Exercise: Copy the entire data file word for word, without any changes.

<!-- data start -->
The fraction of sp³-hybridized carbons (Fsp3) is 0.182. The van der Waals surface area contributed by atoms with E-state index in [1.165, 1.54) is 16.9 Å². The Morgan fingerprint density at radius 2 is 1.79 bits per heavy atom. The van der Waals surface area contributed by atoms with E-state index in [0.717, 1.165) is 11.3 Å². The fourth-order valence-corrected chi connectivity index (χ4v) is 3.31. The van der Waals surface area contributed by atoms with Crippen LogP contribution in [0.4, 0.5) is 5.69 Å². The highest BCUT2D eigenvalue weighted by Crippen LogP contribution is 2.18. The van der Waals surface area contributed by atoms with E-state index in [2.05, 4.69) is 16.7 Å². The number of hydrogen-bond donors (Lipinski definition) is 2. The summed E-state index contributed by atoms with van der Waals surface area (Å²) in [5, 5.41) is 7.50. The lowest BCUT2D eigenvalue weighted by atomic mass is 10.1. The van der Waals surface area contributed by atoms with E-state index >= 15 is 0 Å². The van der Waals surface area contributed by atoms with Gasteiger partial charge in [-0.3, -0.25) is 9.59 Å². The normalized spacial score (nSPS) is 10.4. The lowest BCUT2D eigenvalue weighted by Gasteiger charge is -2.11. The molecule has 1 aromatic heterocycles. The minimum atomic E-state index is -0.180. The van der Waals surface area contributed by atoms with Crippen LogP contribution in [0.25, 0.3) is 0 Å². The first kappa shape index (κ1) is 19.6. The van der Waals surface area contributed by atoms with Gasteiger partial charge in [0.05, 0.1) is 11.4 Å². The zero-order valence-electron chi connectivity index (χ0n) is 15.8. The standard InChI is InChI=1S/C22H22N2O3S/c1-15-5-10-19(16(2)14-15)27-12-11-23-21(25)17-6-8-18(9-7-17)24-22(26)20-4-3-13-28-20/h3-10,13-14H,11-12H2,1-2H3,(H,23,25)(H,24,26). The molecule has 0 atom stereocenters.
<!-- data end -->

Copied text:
The fraction of sp³-hybridized carbons (Fsp3) is 0.182. The van der Waals surface area contributed by atoms with E-state index in [1.165, 1.54) is 16.9 Å². The Morgan fingerprint density at radius 2 is 1.79 bits per heavy atom. The van der Waals surface area contributed by atoms with E-state index in [0.717, 1.165) is 11.3 Å². The fourth-order valence-corrected chi connectivity index (χ4v) is 3.31. The van der Waals surface area contributed by atoms with Crippen LogP contribution in [0.4, 0.5) is 5.69 Å². The highest BCUT2D eigenvalue weighted by Crippen LogP contribution is 2.18. The van der Waals surface area contributed by atoms with E-state index in [2.05, 4.69) is 16.7 Å². The number of hydrogen-bond donors (Lipinski definition) is 2. The summed E-state index contributed by atoms with van der Waals surface area (Å²) in [5, 5.41) is 7.50. The lowest BCUT2D eigenvalue weighted by atomic mass is 10.1. The van der Waals surface area contributed by atoms with E-state index >= 15 is 0 Å². The van der Waals surface area contributed by atoms with Gasteiger partial charge in [-0.3, -0.25) is 9.59 Å². The normalized spacial score (nSPS) is 10.4. The lowest BCUT2D eigenvalue weighted by Gasteiger charge is -2.11. The molecule has 1 aromatic heterocycles. The minimum atomic E-state index is -0.180. The van der Waals surface area contributed by atoms with Crippen LogP contribution in [0.25, 0.3) is 0 Å². The first kappa shape index (κ1) is 19.6. The van der Waals surface area contributed by atoms with Gasteiger partial charge in [0.05, 0.1) is 11.4 Å². The zero-order valence-electron chi connectivity index (χ0n) is 15.8. The standard InChI is InChI=1S/C22H22N2O3S/c1-15-5-10-19(16(2)14-15)27-12-11-23-21(25)17-6-8-18(9-7-17)24-22(26)20-4-3-13-28-20/h3-10,13-14H,11-12H2,1-2H3,(H,23,25)(H,24,26). The molecule has 0 atom stereocenters.